Palaeoenvironmental Evidence for Human Colonization of Remote Oceanic Islands

Article excerpt

Not every first footstep on a virgin shore leaves enduring trace, nor every first human settlement an enduring deposit that chances to survive, and then chances to be observed archaeologically. Good environmental evidence from Mangaia Island, central East Polynesia, gives -- it is contended -- a fairer picture of the human invasion of remote Oceania than the short and sceptical chronology recently published in ANTIQUITY.

Since Willard Libby provided the first Polynesian radiocarbon date to Kenneth Emory in 1951, yielding an 'absolute' estimate of the age of initial habitation at Kuli'ou'ou rockshelter (O'ahu, Hawaiian Islands), archaeologists have continued to debate the chronology of human expansion into the islands of Remote Oceania.(1) From a wide range of archaeological, historical-linguistic and human-biological evidence, virtually all prehistorians agree that East Polynesia (including Hawai'i, New Zealand, Easter Island, the Societies, Marquesas, Tuamotus, Australs, Gambier and Cook archipelagos) was the last region within Remote Oceania to receive human settlers. However, just when this final expansion took place continues to be a matter of debate (e.g. Sinoto 1970: Irwin 1981; 1992; Kirch 1986; Sutton 1987; Hunt & Holsen 1991; Anderson 1991). This issue is not trivial, because whether the time depths of the prehistoric sequences of particular East Polynesian islands were relatively 'long' or 'short' has major implications for the processes of evolutionary divergence and social transformation (see Kirch & Green 1987).

In a recent ANTIQUITY, Spriggs & Anderson (1993) continued this debate, arguing that there has been a systematic bias towards early radiocarbon dates, and proposing to 'rein in the speculation' (1993: 201). Their argument extends a methodology of 'chronometric hygiene', previously applied by Spriggs (1989; 1990) to radiocarbon dates from island southeast Asia and Melanesia. Anderson (1991) has also used this methodology to argue for a short chronology for the human occupation of New Zealand. In brief, their method consists of setting out a 'protocol of acceptability' for 14C ages, whereby dates are accepted or rejected according to sample material, pretreatment conditions, stratigraphic context, cultural associations, and other criteria (see Spriggs & Anderson 1993: 207-8; Anderson 1991:782-3 for details). Applying chronometric hygiene to a suite of 147 dates from East Polynesian sites, Spriggs & Anderson conclude there is 'nothing to demonstrate settlement in East Polynesia earlier than AD 300-600', and then only in the Marquesas Islands (1993: 211).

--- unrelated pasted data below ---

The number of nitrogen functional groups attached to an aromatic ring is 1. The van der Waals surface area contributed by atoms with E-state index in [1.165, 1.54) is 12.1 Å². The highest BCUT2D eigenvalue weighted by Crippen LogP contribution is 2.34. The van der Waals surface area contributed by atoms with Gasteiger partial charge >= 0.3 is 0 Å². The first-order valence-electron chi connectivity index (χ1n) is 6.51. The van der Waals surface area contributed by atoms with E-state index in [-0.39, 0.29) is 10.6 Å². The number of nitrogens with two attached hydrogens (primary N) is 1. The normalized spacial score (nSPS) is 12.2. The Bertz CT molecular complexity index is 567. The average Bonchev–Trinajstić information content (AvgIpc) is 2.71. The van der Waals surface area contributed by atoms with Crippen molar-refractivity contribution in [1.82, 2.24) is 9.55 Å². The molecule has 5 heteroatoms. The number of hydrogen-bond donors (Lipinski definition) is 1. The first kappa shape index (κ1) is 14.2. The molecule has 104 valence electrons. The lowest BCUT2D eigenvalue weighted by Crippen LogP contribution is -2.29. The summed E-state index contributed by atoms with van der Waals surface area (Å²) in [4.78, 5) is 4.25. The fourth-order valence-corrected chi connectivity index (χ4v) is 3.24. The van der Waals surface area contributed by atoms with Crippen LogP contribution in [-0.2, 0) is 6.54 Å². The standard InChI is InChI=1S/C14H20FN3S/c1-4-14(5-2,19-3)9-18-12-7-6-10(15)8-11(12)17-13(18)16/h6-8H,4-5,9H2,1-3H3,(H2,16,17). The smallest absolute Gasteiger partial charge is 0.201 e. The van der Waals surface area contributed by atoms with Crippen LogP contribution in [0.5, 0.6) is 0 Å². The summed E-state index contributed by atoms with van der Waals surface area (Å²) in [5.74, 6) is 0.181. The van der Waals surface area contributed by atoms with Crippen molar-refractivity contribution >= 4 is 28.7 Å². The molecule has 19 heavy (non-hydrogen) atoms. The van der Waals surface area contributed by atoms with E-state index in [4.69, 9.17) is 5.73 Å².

Spriggs & Anderson recognize that evidence for human colonization of islands may derive not only from habitation sites, but from evidence for 'anthropogenic environmental changes, particularly forest disturbance' (1993: 210). Convinced by their hygienic cleansing of the radiocarbon corpus for habitation sites that East Polynesia was settled late, however, they dispute recent palaeoenvironmental evidence for considerably earlier human disturbance in the Hawaiian, New Zealand, and Mangaia ecosystems (1993: 210-11). In particular, they question recent reports by Kirch et al. (1991; see also Kirch et el. 1992) that pollen records derived from stratigraphic cores on Mangaia Island in the southern Cook group provide evidence for Polynesian activity by at least 1600 BP, if not earlier. Although they do not adduce evidence to support their position, they invoke 'enrichment of sampled sediments by ancient coralline carbon' and imply that 'the radiocarbon determinations from the [Mangaia] pollen core do not record accurately the period of colonization' (1993: 211).

Our aim in this paper is not to debate the methodology of 'chronometric hygiene' as applied to radiocarbon dates from habitation sites, even though we believe that some of the rejection criteria used by Spriggs & Anderson (1993) may be over-zealously applied. …